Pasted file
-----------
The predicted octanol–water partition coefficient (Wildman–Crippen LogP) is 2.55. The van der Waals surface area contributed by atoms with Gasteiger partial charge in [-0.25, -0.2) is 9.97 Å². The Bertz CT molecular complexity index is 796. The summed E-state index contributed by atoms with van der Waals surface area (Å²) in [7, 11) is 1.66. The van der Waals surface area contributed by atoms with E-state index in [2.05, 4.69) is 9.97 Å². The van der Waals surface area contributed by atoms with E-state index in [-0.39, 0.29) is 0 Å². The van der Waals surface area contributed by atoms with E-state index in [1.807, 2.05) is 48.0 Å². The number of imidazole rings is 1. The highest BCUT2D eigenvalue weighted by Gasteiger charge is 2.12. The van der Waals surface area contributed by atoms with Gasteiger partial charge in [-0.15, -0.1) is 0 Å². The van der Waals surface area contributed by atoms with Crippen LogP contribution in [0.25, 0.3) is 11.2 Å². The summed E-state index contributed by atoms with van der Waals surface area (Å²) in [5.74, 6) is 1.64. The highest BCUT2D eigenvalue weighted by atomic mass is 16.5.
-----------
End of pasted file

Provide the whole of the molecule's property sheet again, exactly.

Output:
The predicted octanol–water partition coefficient (Wildman–Crippen LogP) is 2.55. The van der Waals surface area contributed by atoms with Gasteiger partial charge in [-0.25, -0.2) is 9.97 Å². The Bertz CT molecular complexity index is 796. The summed E-state index contributed by atoms with van der Waals surface area (Å²) in [7, 11) is 1.66. The van der Waals surface area contributed by atoms with E-state index in [2.05, 4.69) is 9.97 Å². The van der Waals surface area contributed by atoms with E-state index in [-0.39, 0.29) is 0 Å². The van der Waals surface area contributed by atoms with E-state index in [1.807, 2.05) is 48.0 Å². The number of imidazole rings is 1. The highest BCUT2D eigenvalue weighted by Gasteiger charge is 2.12. The van der Waals surface area contributed by atoms with Gasteiger partial charge in [-0.15, -0.1) is 0 Å². The van der Waals surface area contributed by atoms with Crippen LogP contribution in [0.25, 0.3) is 11.2 Å². The summed E-state index contributed by atoms with van der Waals surface area (Å²) in [5.74, 6) is 1.64. The highest BCUT2D eigenvalue weighted by atomic mass is 16.5.